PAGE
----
GW2: A Fresh Start

Probably not your average newbie...

I might be the only two-year old veteran of Guild Wars 2 that is excited about the recently announced changes to the new player experience.

Am I really the only one?

Most of the Reddit posts following the announcement are all in full-on bitch mode about how this change doesn’t affect or cater to players already at level 80, grousewhinecomplain, etc. so it’s hard to share any enthusiasm over there.

See, every so often in either Reddit or the GW2 forums, there’s always going to be this one scared newbie post about “help! I’m level X and I can’t level anymore / don’t know where to go next / getting bored shitless of these hearts.’

And these are the ones that actually bothered or dared to post, looking for help because they want to enjoy the game but don’t know how.

How many others just shut down the game and left?

Only Anet’s metrics know.

Somehow, these players aren’t connecting the dots.

I can’t fathom it personally myself, how hard pressing M and finding the next promising area to wander around in (of which, there are always at least two valid choices for each level range) could be, or what it is they’re doing exactly that’s leaving them bereft of xp.

My first character, I was just so thrilled to be standing in the GW2 world and able to -jump- that I combed every corner and talked to every NPC just because I could. I killed stuff along the way, did hearts until I got tired of systematically following them and then just went hog wild across the world instead, following the personal story through the open world, doing crafting, WvW, dungeons, the works.

Since then, I’ve been guilty of twinking up lowbies with +Power runes, food and wrenches, and those ubiquitous XP boosters and just running through packs of mobs that no one ever touches and gaining 2 levels every hour or less, never bothering with any goddamn stupid heart if I didn’t want to, so I guess my perspective is somewhat skewed by the leveling sandbox that is the open world.

Personally, I know I lost one RL friend to the leveling experience. Said friend came in after much persuasion, made an engineer, kinda halfheartedly got through Caledon Forest complaining the engineer felt weak and then I never saw him again past the start of Brisban Wildlands.

Might be he just didn’t feel like he had enough time to play an MMO, but I don’t think the leveling experience did him any favors either.

For -my- personal purposes, I’m pleased as punch to see the paragraphs:

“Players who don’t need direction can ignore this system and go exploring in any direction they want, do content in any order, and play any content they want exactly as they can currently in Guild Wars 2 as it’s available today.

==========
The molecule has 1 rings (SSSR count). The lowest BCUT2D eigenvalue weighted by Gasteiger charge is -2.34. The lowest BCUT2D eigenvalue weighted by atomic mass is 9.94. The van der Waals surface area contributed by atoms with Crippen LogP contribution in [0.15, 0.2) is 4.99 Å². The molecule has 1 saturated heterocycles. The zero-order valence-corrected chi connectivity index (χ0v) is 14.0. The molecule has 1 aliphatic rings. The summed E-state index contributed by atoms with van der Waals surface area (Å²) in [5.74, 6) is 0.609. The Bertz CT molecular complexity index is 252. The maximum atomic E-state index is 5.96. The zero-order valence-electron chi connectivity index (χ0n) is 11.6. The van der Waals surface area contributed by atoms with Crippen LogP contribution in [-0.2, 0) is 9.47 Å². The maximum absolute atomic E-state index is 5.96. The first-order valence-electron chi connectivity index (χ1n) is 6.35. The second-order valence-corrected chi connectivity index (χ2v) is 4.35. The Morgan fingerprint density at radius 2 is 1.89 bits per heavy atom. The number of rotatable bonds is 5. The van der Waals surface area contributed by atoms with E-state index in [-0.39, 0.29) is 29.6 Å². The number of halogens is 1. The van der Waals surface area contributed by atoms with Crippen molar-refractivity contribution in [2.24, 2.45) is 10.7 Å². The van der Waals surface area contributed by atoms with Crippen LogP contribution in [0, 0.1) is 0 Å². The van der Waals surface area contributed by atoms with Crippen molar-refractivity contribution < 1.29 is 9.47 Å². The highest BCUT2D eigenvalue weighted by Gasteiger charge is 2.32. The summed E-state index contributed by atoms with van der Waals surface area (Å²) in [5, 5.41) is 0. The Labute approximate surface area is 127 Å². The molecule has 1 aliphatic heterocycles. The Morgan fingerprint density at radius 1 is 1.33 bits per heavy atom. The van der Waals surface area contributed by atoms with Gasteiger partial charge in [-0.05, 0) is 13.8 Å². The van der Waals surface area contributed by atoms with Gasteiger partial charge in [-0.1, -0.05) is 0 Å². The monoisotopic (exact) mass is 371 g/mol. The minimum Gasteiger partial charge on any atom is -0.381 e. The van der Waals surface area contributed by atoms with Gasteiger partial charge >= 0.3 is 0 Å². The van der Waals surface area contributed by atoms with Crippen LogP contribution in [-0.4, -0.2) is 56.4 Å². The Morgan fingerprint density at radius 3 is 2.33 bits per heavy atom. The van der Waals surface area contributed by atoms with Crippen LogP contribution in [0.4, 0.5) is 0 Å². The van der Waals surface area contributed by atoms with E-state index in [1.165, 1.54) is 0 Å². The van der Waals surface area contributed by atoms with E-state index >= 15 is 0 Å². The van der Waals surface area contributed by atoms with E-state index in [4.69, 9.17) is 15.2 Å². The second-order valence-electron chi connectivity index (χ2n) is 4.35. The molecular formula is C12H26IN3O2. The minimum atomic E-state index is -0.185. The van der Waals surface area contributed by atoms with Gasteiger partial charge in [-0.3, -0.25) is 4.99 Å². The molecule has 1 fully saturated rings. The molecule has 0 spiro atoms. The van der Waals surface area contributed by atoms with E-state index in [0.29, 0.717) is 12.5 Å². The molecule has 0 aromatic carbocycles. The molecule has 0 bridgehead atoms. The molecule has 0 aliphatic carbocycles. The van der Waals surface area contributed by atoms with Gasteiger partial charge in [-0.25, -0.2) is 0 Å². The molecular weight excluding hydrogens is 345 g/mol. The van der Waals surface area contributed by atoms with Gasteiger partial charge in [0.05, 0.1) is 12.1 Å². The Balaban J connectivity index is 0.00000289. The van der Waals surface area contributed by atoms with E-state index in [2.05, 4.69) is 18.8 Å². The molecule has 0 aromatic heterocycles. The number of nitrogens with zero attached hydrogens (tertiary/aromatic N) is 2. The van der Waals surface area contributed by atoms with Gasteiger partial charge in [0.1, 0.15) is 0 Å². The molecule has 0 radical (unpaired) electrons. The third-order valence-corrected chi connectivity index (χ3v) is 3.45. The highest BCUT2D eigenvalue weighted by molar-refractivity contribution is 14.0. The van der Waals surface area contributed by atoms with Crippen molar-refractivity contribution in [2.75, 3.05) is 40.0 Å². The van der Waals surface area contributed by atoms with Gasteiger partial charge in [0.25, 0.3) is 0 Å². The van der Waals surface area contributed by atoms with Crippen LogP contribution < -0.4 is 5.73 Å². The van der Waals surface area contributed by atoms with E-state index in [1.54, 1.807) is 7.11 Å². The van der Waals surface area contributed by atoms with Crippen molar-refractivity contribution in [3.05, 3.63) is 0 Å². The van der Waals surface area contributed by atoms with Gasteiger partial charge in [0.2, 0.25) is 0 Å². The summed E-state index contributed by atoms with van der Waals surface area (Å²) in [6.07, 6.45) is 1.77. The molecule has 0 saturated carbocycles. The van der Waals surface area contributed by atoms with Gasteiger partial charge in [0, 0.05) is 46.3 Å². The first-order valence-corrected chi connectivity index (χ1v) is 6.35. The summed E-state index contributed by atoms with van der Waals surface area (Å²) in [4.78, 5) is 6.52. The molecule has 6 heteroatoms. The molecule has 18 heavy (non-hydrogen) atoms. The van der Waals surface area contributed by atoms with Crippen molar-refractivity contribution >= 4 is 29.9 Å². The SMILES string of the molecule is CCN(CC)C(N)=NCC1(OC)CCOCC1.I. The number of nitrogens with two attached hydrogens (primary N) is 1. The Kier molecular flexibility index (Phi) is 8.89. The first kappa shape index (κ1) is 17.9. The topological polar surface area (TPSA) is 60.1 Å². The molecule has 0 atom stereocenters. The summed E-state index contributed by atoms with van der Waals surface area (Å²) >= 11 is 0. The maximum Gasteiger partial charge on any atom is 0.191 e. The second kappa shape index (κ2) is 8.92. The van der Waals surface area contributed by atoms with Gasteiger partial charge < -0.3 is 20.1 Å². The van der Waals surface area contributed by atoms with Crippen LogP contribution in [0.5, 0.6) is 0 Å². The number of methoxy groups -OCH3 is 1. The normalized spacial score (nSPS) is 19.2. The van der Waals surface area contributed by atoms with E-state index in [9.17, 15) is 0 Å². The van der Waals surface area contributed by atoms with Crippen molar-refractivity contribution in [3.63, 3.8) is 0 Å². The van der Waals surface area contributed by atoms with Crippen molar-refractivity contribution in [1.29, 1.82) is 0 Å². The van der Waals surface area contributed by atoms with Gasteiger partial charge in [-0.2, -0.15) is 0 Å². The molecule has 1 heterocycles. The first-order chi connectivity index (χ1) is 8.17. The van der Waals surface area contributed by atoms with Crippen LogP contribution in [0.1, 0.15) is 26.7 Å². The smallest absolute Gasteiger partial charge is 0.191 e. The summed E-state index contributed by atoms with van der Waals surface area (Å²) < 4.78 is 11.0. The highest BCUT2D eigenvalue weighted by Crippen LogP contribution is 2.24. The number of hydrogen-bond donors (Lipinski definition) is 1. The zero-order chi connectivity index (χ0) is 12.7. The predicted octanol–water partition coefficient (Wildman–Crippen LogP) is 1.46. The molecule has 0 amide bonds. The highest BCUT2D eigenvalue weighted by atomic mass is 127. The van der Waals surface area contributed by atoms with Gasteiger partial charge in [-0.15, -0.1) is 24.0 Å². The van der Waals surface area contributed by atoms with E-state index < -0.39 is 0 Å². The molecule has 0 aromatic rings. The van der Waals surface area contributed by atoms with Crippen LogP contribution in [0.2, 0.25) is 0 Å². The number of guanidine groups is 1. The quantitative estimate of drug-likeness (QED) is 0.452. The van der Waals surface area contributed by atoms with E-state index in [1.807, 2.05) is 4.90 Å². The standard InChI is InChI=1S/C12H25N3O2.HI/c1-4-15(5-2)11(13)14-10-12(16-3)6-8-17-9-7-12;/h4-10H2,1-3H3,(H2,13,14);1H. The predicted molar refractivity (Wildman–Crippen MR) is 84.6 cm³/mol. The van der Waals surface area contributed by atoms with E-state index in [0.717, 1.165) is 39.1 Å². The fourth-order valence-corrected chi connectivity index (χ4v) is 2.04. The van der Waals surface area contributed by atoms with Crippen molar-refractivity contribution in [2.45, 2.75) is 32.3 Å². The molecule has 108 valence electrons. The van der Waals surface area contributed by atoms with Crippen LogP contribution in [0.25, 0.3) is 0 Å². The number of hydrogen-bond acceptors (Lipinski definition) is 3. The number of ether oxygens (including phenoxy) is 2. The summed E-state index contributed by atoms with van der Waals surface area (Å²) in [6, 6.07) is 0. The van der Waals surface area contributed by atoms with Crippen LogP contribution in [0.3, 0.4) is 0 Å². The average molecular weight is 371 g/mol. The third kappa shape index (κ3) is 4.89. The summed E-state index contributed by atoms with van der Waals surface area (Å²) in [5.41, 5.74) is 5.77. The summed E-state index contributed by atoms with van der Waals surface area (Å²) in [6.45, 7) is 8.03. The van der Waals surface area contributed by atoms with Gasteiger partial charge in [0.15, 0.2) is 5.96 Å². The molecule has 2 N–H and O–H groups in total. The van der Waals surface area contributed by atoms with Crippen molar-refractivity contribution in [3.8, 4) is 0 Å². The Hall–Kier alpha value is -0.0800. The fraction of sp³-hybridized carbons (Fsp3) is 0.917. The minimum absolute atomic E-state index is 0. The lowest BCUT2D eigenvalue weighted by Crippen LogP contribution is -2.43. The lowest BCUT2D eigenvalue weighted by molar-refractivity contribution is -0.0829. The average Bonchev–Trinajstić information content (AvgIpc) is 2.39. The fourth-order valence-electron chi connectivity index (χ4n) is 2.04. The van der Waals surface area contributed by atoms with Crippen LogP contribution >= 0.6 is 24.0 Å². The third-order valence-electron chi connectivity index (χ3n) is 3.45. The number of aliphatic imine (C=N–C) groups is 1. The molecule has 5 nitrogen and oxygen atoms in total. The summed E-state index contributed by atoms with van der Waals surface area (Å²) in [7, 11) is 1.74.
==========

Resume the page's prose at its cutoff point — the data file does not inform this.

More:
There are advanced settings in the options menu for more experienced players that will allow you to change the functionality of the content direction system. You can select to disable it if you like the way the game UI functions now, or you can select “world complete” mode, which will focus only on providing direction to areas for world completion.”

That’s me. I level the explorer way, with my world at barely 41% complete before I’ve hit level 80, wondering how the hell do people run out of ways to get experience?

But somehow, they do.

I can only presume they don’t gather anything, don’t play personal story, don’t craft, don’t kill any mobs that aren’t an immediate “heart completion” task and never run into a single orange event because they’re unlucky.

So I’m really really happy that they’ll now have a developer-guided signposting experience that will give them the giant glowy arrows and immediate to-do Achiever list that these less-familiar-with-game-that-allows-exploration people seem to require.

It is, after all, an option. Different strokes for different folks.

Some people really need those warm fuzzy feelings from getting a guitar riff and trumpets blowing when they level up. Whatever helps them stick with the game and come to appreciate it more.

As long as the end result is more players playing GW2 and new blood coming in, what’s the harm?

(I can only hope that they won’t hit level 80 and become utterly confused and adrift at the perceived lack of endgame and no more signposting. But hey, WoW’s already given them an expectation of a bait-and-switch, so I guess they’ll just have to adapt to learning how to choose their own goals when they hit GW2’s endgame.

Worse come to the worse, they’ll have plenty of Living Story chapters offering a clear directed experience there too. Step 2: Pay 200 gems to unlock each! Step 1: Earn gold to afford 200 gems!)

A better extended tutorial experience that spells out systems so that lowbies coming in can learn and appreciate each nuance can only mean slightly more informed newbies when they hit max level. That’s a good thing, since they’re going to have to keep pace with practiced veterans getting older (and more burnt out or jaded) with each patch.

Hell, I’m excited to take at least one more character through the whole experience just so I can see if these new rewards are any more fun.

Maybe I’ll ditch the boring human mesmer and make a fun charr mesmer with a transmuted necro skull mask and run around confusing and tormenting all the things – new mesmer meta, yaaarrr.

Plus, a better paced Personal Story that actually gives you story chunks, rather than getting stupidly staggered out between levels where you’ve totally forgotten what happened previously by the time you’ve gone and helped some random Norn, fed feed to cows and cows to Charr, turned into random animals, fallen off some jumping puzzles, and now have got to go back to the Personal Story NPCs again.